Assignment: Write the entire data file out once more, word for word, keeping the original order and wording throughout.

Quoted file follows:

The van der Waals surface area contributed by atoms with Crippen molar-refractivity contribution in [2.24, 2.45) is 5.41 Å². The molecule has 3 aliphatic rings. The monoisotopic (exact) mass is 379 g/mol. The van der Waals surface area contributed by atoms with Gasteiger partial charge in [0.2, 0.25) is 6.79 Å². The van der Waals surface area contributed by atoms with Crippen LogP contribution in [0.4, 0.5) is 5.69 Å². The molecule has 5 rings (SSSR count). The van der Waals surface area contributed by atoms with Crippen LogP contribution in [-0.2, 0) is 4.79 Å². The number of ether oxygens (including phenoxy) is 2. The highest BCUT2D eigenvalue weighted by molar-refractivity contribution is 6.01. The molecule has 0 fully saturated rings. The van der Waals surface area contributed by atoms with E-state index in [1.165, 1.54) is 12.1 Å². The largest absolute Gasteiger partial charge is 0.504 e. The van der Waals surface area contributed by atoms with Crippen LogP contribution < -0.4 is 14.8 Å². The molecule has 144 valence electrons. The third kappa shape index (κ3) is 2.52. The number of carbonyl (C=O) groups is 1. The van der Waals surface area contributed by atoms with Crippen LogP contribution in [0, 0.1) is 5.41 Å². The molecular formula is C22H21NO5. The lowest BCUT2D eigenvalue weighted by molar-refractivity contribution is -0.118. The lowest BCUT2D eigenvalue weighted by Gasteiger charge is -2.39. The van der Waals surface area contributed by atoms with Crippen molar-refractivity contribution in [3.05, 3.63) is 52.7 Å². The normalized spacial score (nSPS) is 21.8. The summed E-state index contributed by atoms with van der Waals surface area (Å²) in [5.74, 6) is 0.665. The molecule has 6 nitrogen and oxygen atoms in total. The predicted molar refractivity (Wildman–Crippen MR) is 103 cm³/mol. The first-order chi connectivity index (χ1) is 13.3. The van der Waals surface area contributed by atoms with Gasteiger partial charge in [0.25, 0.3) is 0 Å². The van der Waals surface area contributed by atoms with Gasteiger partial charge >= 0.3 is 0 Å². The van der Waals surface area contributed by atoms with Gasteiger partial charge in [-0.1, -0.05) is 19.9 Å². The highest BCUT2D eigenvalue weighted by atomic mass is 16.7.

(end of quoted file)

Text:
The van der Waals surface area contributed by atoms with Crippen molar-refractivity contribution in [2.24, 2.45) is 5.41 Å². The molecule has 3 aliphatic rings. The monoisotopic (exact) mass is 379 g/mol. The van der Waals surface area contributed by atoms with Gasteiger partial charge in [0.2, 0.25) is 6.79 Å². The van der Waals surface area contributed by atoms with Crippen LogP contribution in [0.4, 0.5) is 5.69 Å². The molecule has 5 rings (SSSR count). The van der Waals surface area contributed by atoms with Crippen LogP contribution in [-0.2, 0) is 4.79 Å². The number of ether oxygens (including phenoxy) is 2. The highest BCUT2D eigenvalue weighted by molar-refractivity contribution is 6.01. The molecule has 0 fully saturated rings. The van der Waals surface area contributed by atoms with E-state index in [1.165, 1.54) is 12.1 Å². The largest absolute Gasteiger partial charge is 0.504 e. The van der Waals surface area contributed by atoms with Crippen LogP contribution < -0.4 is 14.8 Å². The molecule has 144 valence electrons. The third kappa shape index (κ3) is 2.52. The number of carbonyl (C=O) groups is 1. The van der Waals surface area contributed by atoms with Crippen LogP contribution in [0, 0.1) is 5.41 Å². The molecular formula is C22H21NO5. The lowest BCUT2D eigenvalue weighted by molar-refractivity contribution is -0.118. The lowest BCUT2D eigenvalue weighted by Gasteiger charge is -2.39. The van der Waals surface area contributed by atoms with Crippen molar-refractivity contribution in [3.05, 3.63) is 52.7 Å². The normalized spacial score (nSPS) is 21.8. The summed E-state index contributed by atoms with van der Waals surface area (Å²) in [5.74, 6) is 0.665. The molecule has 6 nitrogen and oxygen atoms in total. The predicted molar refractivity (Wildman–Crippen MR) is 103 cm³/mol. The first-order chi connectivity index (χ1) is 13.3. The van der Waals surface area contributed by atoms with Gasteiger partial charge in [0.25, 0.3) is 0 Å². The van der Waals surface area contributed by atoms with Gasteiger partial charge >= 0.3 is 0 Å². The van der Waals surface area contributed by atoms with Gasteiger partial charge in [-0.1, -0.05) is 19.9 Å². The highest BCUT2D eigenvalue weighted by atomic mass is 16.7.